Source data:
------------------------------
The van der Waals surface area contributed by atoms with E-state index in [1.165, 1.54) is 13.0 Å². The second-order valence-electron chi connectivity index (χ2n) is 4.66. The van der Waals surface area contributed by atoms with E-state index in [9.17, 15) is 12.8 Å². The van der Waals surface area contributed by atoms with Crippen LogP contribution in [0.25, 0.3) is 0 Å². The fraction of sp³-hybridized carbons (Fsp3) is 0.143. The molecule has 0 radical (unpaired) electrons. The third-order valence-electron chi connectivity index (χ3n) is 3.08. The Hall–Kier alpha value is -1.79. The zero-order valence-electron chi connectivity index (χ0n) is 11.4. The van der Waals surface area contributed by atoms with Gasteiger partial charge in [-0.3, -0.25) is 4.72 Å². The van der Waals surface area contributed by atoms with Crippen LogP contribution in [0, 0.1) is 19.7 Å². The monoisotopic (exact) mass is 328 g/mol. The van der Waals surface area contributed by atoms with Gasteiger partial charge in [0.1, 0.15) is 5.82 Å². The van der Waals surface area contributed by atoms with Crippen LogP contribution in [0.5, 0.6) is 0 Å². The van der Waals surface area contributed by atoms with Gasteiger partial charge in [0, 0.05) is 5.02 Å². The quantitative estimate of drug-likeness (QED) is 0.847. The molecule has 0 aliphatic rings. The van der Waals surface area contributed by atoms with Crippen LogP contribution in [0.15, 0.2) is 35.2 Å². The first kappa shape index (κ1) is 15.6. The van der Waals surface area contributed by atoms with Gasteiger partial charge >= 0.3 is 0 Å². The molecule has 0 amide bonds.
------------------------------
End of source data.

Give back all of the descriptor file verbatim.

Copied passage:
The van der Waals surface area contributed by atoms with E-state index in [1.165, 1.54) is 13.0 Å². The second-order valence-electron chi connectivity index (χ2n) is 4.66. The van der Waals surface area contributed by atoms with E-state index in [9.17, 15) is 12.8 Å². The van der Waals surface area contributed by atoms with Crippen LogP contribution in [0.25, 0.3) is 0 Å². The fraction of sp³-hybridized carbons (Fsp3) is 0.143. The molecule has 0 radical (unpaired) electrons. The third-order valence-electron chi connectivity index (χ3n) is 3.08. The Hall–Kier alpha value is -1.79. The zero-order valence-electron chi connectivity index (χ0n) is 11.4. The van der Waals surface area contributed by atoms with Gasteiger partial charge in [-0.3, -0.25) is 4.72 Å². The van der Waals surface area contributed by atoms with Crippen LogP contribution in [0, 0.1) is 19.7 Å². The monoisotopic (exact) mass is 328 g/mol. The van der Waals surface area contributed by atoms with Gasteiger partial charge in [0.1, 0.15) is 5.82 Å². The van der Waals surface area contributed by atoms with Crippen LogP contribution in [0.5, 0.6) is 0 Å². The van der Waals surface area contributed by atoms with Gasteiger partial charge in [0, 0.05) is 5.02 Å². The quantitative estimate of drug-likeness (QED) is 0.847. The molecule has 0 aliphatic rings. The van der Waals surface area contributed by atoms with Crippen LogP contribution in [0.15, 0.2) is 35.2 Å². The first kappa shape index (κ1) is 15.6. The van der Waals surface area contributed by atoms with Gasteiger partial charge >= 0.3 is 0 Å². The molecule has 0 amide bonds.